Sister Marykutty said she discerned her religious calling at age 14, and entered the convent as an aspirant at 17, even though her entire family, including her grandparents, originally opposed her decision.
Finally, she said, her father granted his approval.
She made her vows at 22 and enrolled in college at 25, majoring in zoology and earning a minor in chemistry and botany.
Before coming to Hawaii last Nov. 15, she worked in Rome as a pastoral assistant.
A warm, friendly and well organized woman, Sister Marykutty speaks English, Italian, Hindi, and Malayalam.
At St. Joseph Parish, Sister Marykutty serves as a pastoral assistant, coordinating liturgies and church ministries. She is also an extraordinary minister of the Eucharist and a lector. She teaches religious education on Sundays, brings Holy Communion to the sick and homebound, counsels parishioners and prays for their intentions.
Sister Lisa Chettri joined the convent at 15, encouraged by her family, especially her father.
“I didn’t want to become a nun,” she said, but her father believed that, of the family’s four girls, it would be good to “give at least one to the Lord.”
“And so he inspired me and he supported me,” Sister Lisa said. Now 38, she’s the only one in her family with a religious vocation.
Sister Lisa’s father was a government employee. Her mother is a housewife and runs a grocery store. She has one brother.
After joining the Sisters of Mary Help of Christians, Sister Lisa earned master’s degrees in English and sociology. Thoughtful and intelligent, she speaks English and several regional Indian dialects.
Before coming to Hawaii, she was principal of Tome Memorial Secondary School, a large high school in India. She arrived in Hilo on May 9 and is now the vice-principal of St. Joseph Elementary School.
Sister Ruth Zonunthari, a quiet nun of 32, is from Serchhip, Mizoram, a small town and “fully Christian” area in northeast India. She arrived in Hawaii with Sister Marykutty on Nov. 15.
Her father, now deceased, was a high school mathematics and English teacher. He influenced her “in every way,” she said. “He always said, ‘Your life is a responsibility. I will support you always to achieve your aim.’”
A middle child with three brothers and three sisters, she left home at 16 for the convent.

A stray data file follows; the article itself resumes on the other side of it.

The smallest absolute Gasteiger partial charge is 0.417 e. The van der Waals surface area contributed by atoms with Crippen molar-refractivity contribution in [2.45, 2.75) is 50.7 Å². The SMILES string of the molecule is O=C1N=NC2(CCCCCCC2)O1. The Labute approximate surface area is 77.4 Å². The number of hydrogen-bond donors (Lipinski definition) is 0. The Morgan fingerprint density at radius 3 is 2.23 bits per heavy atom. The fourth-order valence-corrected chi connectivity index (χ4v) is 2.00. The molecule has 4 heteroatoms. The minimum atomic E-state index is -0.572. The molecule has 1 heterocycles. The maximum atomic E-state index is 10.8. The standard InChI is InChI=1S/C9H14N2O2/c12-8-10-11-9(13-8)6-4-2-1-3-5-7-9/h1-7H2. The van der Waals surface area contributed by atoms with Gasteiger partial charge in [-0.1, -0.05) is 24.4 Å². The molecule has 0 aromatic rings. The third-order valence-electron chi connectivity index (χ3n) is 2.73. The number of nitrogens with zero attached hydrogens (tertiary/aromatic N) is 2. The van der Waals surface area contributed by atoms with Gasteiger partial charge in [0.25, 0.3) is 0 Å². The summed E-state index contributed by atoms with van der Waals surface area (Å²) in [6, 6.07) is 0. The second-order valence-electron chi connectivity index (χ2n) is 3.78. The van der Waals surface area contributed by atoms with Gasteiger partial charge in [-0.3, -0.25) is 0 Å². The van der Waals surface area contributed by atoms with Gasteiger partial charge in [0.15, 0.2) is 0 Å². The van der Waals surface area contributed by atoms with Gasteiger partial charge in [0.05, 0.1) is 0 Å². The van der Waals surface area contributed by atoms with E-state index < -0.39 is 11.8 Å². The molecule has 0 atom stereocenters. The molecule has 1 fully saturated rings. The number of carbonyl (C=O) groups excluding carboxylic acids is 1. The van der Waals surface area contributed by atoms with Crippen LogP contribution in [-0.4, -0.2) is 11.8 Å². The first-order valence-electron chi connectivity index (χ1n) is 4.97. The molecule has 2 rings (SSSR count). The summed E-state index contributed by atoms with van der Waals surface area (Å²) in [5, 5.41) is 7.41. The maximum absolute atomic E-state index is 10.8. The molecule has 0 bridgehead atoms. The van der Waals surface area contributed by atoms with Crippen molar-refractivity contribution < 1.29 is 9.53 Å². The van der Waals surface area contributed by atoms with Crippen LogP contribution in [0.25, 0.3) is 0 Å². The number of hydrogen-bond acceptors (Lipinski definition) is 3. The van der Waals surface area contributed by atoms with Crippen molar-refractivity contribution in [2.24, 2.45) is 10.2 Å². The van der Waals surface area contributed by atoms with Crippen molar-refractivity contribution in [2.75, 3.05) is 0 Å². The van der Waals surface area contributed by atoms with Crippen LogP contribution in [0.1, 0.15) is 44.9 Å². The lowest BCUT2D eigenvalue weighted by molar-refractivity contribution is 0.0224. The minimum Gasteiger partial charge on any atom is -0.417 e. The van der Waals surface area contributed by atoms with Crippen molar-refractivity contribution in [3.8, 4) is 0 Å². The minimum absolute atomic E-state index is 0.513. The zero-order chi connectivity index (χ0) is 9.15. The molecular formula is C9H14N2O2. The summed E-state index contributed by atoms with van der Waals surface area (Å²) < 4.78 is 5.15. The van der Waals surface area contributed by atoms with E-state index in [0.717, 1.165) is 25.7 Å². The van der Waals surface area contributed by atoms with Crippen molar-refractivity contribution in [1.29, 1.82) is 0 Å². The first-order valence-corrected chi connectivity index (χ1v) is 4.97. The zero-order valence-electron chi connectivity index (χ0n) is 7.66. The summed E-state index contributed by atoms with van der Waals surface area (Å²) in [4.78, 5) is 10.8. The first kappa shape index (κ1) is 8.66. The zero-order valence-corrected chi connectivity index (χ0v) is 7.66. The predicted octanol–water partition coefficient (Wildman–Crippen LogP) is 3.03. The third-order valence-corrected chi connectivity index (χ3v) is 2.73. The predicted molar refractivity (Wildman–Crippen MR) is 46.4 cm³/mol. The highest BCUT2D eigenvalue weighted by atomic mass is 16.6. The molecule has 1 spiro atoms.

She felt the “guidance of God” through her formation period and attributed it to the prayers of her devoted father.
“He prayed a lot,” she said.
Sister Ruth said that it was only three years ago that her mother came to fully understand her calling. She told her daughter, “You are the source of blessing for our family.”
With a master’s degree in social work, she ran a rehabilitation center in India and taught high school English and history as well.
Sister Ruth’s ministry at St. Joseph is social outreach. She serves the homeless, distributes food at the food pantry on Mondays and Wednesdays and emergency rations at other times. She also offers spiritual support to the grieving through the parish bereavement ministry.
Sister Lusika Sangma, 41, belongs to the Garo tribe of Maghalaya State. She is from Kharkutta, Meghalaya, in northeast India.
She noted that Kharkutta means “abode of clouds.” It’s a small town and similar to Hilo, because it rains a lot, though much more than Hilo. It is in a Christian state, but more American Baptist than Catholic, she said.
She’s the youngest of four daughters and one son of a military father, who has died, and a homemaker mother. One of her sisters has also passed away.
Sister Lusika joined the congregation at the young age of 12 and began her pre-novitiate after grade 12. She has her master’s in sociology and has done post-graduate studies in media and communication.
Back in India, she was the director of media and social communications for her religious congregation in Guwahati.
Sister Lusika arrived on Jan. 24 at St. Joseph Parish where, as the religious education coordinator, she organizes faith formation and sacramental preparation for children and adults.
A warm Hilo welcome
The Hilo people have welcomed the sisters warmly. After Masses, many approach them to chat or give them a hug. One woman, Else DeMello, drove the sisters around to various destinations and errands for a while after their car was damaged in an accident.
“She’s an angel,” said Sister Lusika.
The sisters, in turn, love Hilo.
“I enjoy the people, the environment,” Sister Ruth said. “I love to see the ocean. I love to see green everywhere around like my place.”